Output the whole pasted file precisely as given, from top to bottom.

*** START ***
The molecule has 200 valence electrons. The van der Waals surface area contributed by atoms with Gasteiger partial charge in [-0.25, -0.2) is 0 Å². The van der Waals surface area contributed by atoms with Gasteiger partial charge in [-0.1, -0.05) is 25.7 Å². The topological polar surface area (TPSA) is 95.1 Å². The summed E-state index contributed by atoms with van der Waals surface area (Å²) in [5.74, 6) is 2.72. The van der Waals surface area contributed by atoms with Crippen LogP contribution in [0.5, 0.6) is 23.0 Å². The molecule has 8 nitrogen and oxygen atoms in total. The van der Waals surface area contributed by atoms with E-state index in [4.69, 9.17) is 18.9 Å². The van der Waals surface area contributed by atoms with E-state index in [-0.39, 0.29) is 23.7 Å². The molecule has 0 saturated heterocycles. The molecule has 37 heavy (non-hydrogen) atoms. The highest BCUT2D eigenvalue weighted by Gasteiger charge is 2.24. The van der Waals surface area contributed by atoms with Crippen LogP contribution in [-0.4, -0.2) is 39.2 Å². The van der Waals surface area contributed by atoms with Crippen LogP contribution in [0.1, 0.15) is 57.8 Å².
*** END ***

The molecule has 200 valence electrons. The van der Waals surface area contributed by atoms with Gasteiger partial charge in [-0.25, -0.2) is 0 Å². The van der Waals surface area contributed by atoms with Gasteiger partial charge in [-0.1, -0.05) is 25.7 Å². The topological polar surface area (TPSA) is 95.1 Å². The summed E-state index contributed by atoms with van der Waals surface area (Å²) in [5.74, 6) is 2.72. The van der Waals surface area contributed by atoms with Crippen LogP contribution in [0.5, 0.6) is 23.0 Å². The molecule has 8 nitrogen and oxygen atoms in total. The van der Waals surface area contributed by atoms with E-state index in [4.69, 9.17) is 18.9 Å². The van der Waals surface area contributed by atoms with E-state index in [-0.39, 0.29) is 23.7 Å². The molecule has 0 saturated heterocycles. The molecule has 37 heavy (non-hydrogen) atoms. The highest BCUT2D eigenvalue weighted by Gasteiger charge is 2.24. The van der Waals surface area contributed by atoms with Crippen LogP contribution in [-0.4, -0.2) is 39.2 Å². The van der Waals surface area contributed by atoms with Crippen LogP contribution in [0.1, 0.15) is 57.8 Å².